"J.A. Poss was awarded the contract for tearing down the Niles Sanitarium at Urbanna and for the erection of a new factory building, two stories, 60x120, on its site.  He has also the contract for the erection of a  12 room modern residence in connection with the plant for the officers of the company." ["Ohio Architect and Builder", Volume 30, July 3, 1917, pg. 8]

The Champaign Sanitarium Company was organized in October, 1904, for the purpose of combining under one management the Parkhurst Willow Bark Sanitarium at St. Paris. OH. with the Champaign Sanitarium Company of Urbana, OH. Its business is to help people get well if they are sick, to rest and recuperate them if they are only tired and nervous, and to free them from the bondage of alcohol or drug addiction. Its chief aim is to supply all the needs of those requiring other than home treatment whether their disorder be mental or physical. To the accomplishment of this they have mstituted a system comprising everything recognized by the present day leaders in the medical and surgical profession as being rational and reasonable in the treatment of both mental and physical ailments. The building is one hundred and fifty feet in length by fifty feet in width and four stories high, giving floor space of twenty-two thousand square feet.
Furnishing first-class accommodation to at least one hundred patients, the building is so constructed that all its rooms are outside rooms, well lighted and ventilated. A broad central stairway leads from the basement to the top of the building, from which point, a view of the surrounding country is had for a distance of three or four miles in every direction. Extensive improvements are now in progress which will make the home of the Sanitorium, both interior and exterior, one of the most beautiful and completely equipped institutions of its kind in the country. The various departments are Medical, Surgical, Nervous, Psychopathic and Orthopedic. In the Medical Department are treated all general diseases, such as Rheumatism, Blood Disorders, Stomach, Intestinal, Liver, Kidney, and in fact all organic and visceral derangements. To execute the needs of this department, is provided all of the modern means for chemical analysis of the blood, urine, sputum contents of stomach, etc. Under the Surgical Department, are classified and treated all cases requiring surgical attention, from the least minor surgical procedure to the most extensive surgical operation. In this department the surgical diseases of women are treated. In the Department for Nervous Diseases, are included all cases belonging to the class known as Nervous Diseases, such as Neurathenia, Nervous Prostration, Insomnia, Hysteria, Chorea, Migraine, Locomotor Aphasis, the different varieties of Paralysis, etc. There is no class of patients demanding so much in the way of special preparation in the exepution of essential principles of recovery as those who have been crippled or deformed to treat Hip Joint Disease, Spinal Disease, Disease of the Bones, Paralysis, Stiff Joints, Spinal Curvature, Club Feet, Knock Knees, Bow Legs, Pigeon Toes, Wry Neck and all other deformities of the body, special apparatuses in the way of braces and mechanical appliances must be at command.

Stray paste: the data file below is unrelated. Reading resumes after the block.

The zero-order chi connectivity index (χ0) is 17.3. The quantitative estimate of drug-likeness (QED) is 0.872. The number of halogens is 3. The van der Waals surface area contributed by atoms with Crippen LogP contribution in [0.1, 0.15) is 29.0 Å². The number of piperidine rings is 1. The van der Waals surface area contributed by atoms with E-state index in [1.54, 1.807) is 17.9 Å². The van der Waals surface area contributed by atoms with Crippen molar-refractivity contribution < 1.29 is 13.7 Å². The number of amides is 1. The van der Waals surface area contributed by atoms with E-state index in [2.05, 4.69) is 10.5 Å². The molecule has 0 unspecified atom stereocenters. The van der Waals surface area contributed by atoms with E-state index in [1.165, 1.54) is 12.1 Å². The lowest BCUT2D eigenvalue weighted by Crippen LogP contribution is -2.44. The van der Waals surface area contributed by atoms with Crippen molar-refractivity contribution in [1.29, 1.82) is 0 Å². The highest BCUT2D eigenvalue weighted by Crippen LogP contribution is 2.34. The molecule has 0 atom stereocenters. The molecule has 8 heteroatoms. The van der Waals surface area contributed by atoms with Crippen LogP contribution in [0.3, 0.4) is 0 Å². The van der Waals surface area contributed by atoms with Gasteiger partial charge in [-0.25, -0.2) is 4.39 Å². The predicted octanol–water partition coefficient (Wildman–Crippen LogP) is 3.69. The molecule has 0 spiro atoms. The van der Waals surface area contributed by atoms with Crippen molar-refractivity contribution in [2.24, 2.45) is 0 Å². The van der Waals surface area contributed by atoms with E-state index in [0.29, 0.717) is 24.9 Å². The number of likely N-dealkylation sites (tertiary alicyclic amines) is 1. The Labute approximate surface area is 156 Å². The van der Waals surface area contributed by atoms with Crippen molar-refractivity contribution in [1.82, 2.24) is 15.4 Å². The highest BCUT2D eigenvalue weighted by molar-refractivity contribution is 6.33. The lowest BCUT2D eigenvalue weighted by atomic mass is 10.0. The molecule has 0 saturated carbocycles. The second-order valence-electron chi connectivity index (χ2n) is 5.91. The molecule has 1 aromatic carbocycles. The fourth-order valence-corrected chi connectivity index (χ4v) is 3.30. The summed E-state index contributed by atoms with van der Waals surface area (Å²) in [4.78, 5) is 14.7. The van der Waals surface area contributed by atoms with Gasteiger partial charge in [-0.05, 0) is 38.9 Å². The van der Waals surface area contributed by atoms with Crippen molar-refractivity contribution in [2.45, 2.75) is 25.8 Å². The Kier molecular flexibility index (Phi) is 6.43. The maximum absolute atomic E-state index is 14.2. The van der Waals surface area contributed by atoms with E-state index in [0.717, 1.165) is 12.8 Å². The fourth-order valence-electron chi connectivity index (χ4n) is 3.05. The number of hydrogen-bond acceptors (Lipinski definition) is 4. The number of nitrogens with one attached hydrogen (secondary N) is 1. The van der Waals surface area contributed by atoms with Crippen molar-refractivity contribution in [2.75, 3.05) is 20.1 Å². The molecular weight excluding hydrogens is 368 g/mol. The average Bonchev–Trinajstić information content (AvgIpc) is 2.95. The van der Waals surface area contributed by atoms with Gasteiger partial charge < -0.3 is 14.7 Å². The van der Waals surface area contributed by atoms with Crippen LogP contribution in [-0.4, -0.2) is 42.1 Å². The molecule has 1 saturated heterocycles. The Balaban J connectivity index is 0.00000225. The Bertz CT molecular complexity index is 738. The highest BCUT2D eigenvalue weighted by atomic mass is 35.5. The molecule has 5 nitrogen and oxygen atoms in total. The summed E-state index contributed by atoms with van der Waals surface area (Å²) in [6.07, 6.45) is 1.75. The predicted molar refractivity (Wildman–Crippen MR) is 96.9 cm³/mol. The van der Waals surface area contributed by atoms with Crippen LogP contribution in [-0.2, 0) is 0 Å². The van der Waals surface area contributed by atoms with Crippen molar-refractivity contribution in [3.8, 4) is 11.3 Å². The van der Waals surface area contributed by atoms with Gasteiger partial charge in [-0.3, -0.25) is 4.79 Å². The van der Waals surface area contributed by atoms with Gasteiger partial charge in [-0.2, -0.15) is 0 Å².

All such braces are made under the personal supervision of a medical director. The Sanitarium has provided for the Psychopathic Department a separate ward and club room, completely isolated from the rest of the building. The club room is furnished with Billiard and Pool Tables, Piano and other amusements, to attract the mind and make both pleasant and profitable the stay of those who need treatment, for inebriety or drug addition. The Sanitarium is so equipped as to give whatever treatment is indicated, not only in the way of medicine but also massage, vapor bate, electricity, gymnasium, exercise, amusements, etc. For inebriety and drug addiction patients, have a tonic to take every odd hour during the day until eight doses are taken. In addition all patients, except ladies, are requested to report at the treatment hall four times daily namely: at 8 a.m., 12 pm., 5 p.m. and 7:30 p.m. for hypodermic treatment; ladies, it should be stated, are always treated in their own apartments. Opportunity is offered for social gatherings, however those who so desire, may isolate themselves entirely by remaining in their rooms. Marion W. Thomas is president and general manager. Dr. G.W. Pickering is chairman of the board of Physicians. M.R. Talbot, treasurer and M.J. Scott is secretary. The officers, managers and physicians are men of high standing in the community, and their connection with the institution is in itself a guarantee of its reliability and trust-worthiness.  [From the Centennial Edition of "The Champaign Democrat", June 15, 1905]